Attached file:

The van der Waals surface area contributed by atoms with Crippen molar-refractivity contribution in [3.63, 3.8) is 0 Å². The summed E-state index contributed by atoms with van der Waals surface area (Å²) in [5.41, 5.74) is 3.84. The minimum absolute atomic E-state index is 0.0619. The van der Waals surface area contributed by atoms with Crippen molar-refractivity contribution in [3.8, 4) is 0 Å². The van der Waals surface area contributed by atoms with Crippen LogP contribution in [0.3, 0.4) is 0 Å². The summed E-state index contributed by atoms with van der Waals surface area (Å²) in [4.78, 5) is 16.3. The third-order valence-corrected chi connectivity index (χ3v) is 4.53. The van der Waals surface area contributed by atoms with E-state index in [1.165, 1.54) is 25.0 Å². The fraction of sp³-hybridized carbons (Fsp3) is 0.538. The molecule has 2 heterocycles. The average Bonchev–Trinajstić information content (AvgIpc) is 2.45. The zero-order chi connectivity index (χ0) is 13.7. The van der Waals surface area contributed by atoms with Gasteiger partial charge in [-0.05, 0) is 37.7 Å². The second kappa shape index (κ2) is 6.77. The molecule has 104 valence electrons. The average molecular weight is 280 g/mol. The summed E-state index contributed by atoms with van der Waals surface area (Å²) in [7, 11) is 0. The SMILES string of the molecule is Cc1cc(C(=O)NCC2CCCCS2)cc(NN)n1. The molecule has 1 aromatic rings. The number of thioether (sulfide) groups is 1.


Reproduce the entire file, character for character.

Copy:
The van der Waals surface area contributed by atoms with Crippen molar-refractivity contribution in [3.63, 3.8) is 0 Å². The summed E-state index contributed by atoms with van der Waals surface area (Å²) in [5.41, 5.74) is 3.84. The minimum absolute atomic E-state index is 0.0619. The van der Waals surface area contributed by atoms with Crippen molar-refractivity contribution in [3.8, 4) is 0 Å². The van der Waals surface area contributed by atoms with Crippen LogP contribution in [0.3, 0.4) is 0 Å². The summed E-state index contributed by atoms with van der Waals surface area (Å²) in [4.78, 5) is 16.3. The third-order valence-corrected chi connectivity index (χ3v) is 4.53. The van der Waals surface area contributed by atoms with E-state index in [1.165, 1.54) is 25.0 Å². The fraction of sp³-hybridized carbons (Fsp3) is 0.538. The molecule has 2 heterocycles. The average Bonchev–Trinajstić information content (AvgIpc) is 2.45. The zero-order chi connectivity index (χ0) is 13.7. The van der Waals surface area contributed by atoms with Gasteiger partial charge in [-0.05, 0) is 37.7 Å². The second kappa shape index (κ2) is 6.77. The molecule has 104 valence electrons. The average molecular weight is 280 g/mol. The summed E-state index contributed by atoms with van der Waals surface area (Å²) in [7, 11) is 0. The SMILES string of the molecule is Cc1cc(C(=O)NCC2CCCCS2)cc(NN)n1. The molecule has 1 aromatic rings. The number of thioether (sulfide) groups is 1.